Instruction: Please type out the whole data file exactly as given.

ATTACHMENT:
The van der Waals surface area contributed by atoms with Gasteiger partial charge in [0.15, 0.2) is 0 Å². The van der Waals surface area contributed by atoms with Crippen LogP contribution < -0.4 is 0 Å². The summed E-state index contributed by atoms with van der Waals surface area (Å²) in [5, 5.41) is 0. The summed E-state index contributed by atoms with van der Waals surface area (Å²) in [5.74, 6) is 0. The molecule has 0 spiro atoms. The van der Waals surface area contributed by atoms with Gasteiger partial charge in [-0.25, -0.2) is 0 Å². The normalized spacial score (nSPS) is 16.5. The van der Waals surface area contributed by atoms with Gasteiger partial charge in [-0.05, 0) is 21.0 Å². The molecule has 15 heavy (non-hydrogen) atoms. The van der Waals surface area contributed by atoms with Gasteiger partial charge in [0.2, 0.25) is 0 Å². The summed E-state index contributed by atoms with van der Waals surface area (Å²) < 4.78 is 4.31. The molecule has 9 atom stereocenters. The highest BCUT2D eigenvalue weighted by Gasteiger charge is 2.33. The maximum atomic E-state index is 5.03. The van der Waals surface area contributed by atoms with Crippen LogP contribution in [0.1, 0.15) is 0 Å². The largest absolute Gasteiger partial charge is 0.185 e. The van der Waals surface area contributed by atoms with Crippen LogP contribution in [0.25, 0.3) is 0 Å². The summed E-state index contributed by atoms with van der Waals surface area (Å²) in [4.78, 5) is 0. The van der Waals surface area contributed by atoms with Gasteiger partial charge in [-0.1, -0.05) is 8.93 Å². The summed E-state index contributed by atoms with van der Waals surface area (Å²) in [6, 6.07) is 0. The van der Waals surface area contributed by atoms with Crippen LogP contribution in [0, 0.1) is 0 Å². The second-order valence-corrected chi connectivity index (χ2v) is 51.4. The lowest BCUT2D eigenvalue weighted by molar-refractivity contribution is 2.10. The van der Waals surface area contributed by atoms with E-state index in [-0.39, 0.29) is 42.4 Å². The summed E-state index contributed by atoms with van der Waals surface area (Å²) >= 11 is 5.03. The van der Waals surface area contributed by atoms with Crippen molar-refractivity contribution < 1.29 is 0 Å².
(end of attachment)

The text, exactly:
The van der Waals surface area contributed by atoms with Gasteiger partial charge in [0.15, 0.2) is 0 Å². The van der Waals surface area contributed by atoms with Crippen LogP contribution < -0.4 is 0 Å². The summed E-state index contributed by atoms with van der Waals surface area (Å²) in [5, 5.41) is 0. The summed E-state index contributed by atoms with van der Waals surface area (Å²) in [5.74, 6) is 0. The molecule has 0 spiro atoms. The van der Waals surface area contributed by atoms with Gasteiger partial charge in [-0.25, -0.2) is 0 Å². The normalized spacial score (nSPS) is 16.5. The van der Waals surface area contributed by atoms with Gasteiger partial charge in [-0.05, 0) is 21.0 Å². The molecule has 15 heavy (non-hydrogen) atoms. The van der Waals surface area contributed by atoms with Gasteiger partial charge in [0.2, 0.25) is 0 Å². The summed E-state index contributed by atoms with van der Waals surface area (Å²) < 4.78 is 4.31. The molecule has 9 atom stereocenters. The highest BCUT2D eigenvalue weighted by Gasteiger charge is 2.33. The maximum atomic E-state index is 5.03. The van der Waals surface area contributed by atoms with Crippen LogP contribution in [0.1, 0.15) is 0 Å². The largest absolute Gasteiger partial charge is 0.185 e. The van der Waals surface area contributed by atoms with Crippen LogP contribution in [0.25, 0.3) is 0 Å². The summed E-state index contributed by atoms with van der Waals surface area (Å²) in [4.78, 5) is 0. The van der Waals surface area contributed by atoms with Gasteiger partial charge in [-0.1, -0.05) is 8.93 Å². The summed E-state index contributed by atoms with van der Waals surface area (Å²) in [6, 6.07) is 0. The van der Waals surface area contributed by atoms with Crippen LogP contribution in [0, 0.1) is 0 Å². The second-order valence-corrected chi connectivity index (χ2v) is 51.4. The lowest BCUT2D eigenvalue weighted by molar-refractivity contribution is 2.10. The van der Waals surface area contributed by atoms with E-state index in [-0.39, 0.29) is 42.4 Å². The summed E-state index contributed by atoms with van der Waals surface area (Å²) >= 11 is 5.03. The van der Waals surface area contributed by atoms with Crippen molar-refractivity contribution < 1.29 is 0 Å².